Canada has done a lot to facilitate the growth of its game-development industry, and that passion apparently goes all the way to the top. On Twitter today, Canadian prime minister Justin Trudeau posted a congratulations to Studio MDHR for winning two categories during The Game Awards event last night for Cuphead. The gorgeous run-and-gun platformer won Best Debut Indie Game and Best Art Direction. Microsoft published it, and it is available on PC as well as Xbox One (read our review).
Not to make this about America, but I’ll just point out that some other national leaders used their time on Twitter today to ask their fellow citizens to vote for an accused pedophile.
— Justin Trudeau (@JustinTrudeau) December 8, 2017
Trudeau’s comment shows just how important that country takes its gaming industry, which it should due to how many high-paying jobs it produces in cities like Vancouver and Montreal. Publishers like Ubisoft and Electronic Arts have multiple major studios in Canada. In total, Canada has nearly 500 registered game-development companies that employ more than 20,000 people. These businesses contribute nearly $3 billion to the country’s gross domestic product, according to The Entertainment Software Association of Canada.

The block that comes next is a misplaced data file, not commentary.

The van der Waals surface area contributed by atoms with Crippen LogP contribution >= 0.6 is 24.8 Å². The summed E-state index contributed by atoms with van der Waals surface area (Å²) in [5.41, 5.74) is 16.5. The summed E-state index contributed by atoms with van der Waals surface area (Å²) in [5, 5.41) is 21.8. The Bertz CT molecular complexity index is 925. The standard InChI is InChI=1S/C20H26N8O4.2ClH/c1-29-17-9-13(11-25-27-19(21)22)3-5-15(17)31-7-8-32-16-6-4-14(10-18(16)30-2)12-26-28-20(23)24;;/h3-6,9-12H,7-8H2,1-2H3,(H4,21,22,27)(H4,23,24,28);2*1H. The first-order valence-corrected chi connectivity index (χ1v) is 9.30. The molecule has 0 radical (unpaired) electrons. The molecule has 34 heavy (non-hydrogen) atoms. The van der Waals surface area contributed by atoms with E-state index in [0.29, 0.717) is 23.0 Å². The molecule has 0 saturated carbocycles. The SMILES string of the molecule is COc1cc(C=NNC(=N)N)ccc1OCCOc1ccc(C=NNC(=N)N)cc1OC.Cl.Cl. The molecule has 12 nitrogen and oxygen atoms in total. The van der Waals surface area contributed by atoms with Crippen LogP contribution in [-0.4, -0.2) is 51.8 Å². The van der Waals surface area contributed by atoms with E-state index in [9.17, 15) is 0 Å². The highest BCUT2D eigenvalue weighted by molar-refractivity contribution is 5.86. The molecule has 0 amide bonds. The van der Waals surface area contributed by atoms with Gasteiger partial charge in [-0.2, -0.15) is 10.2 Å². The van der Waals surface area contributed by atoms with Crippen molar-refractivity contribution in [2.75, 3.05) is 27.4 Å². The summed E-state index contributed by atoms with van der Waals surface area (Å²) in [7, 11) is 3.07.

Gaming companies don’t just spring up in Canada by accident. The government has multiple programs to support and fund studios. Many provinces have favorable tax laws for developers, and smaller teams — like Studio MDHR — can get government grants from the Canada Media Fund.
The CMF has awards around $350 million each year to various media efforts, and anyone making games in the country can apply. This enables people to have enough money to eat and pay rent while building a game. This has contributed to pockets of deeply experienced developers in cities like Montreal, which in turn attracts major publishers seeking out both talent and a conducive business environment.
Trudeau’s tweet, which he also posted in French, shows that the country wants to take pride in the internationally successful media that it creates. So you can probably expect more games to come out of Canada for the foreseeable future.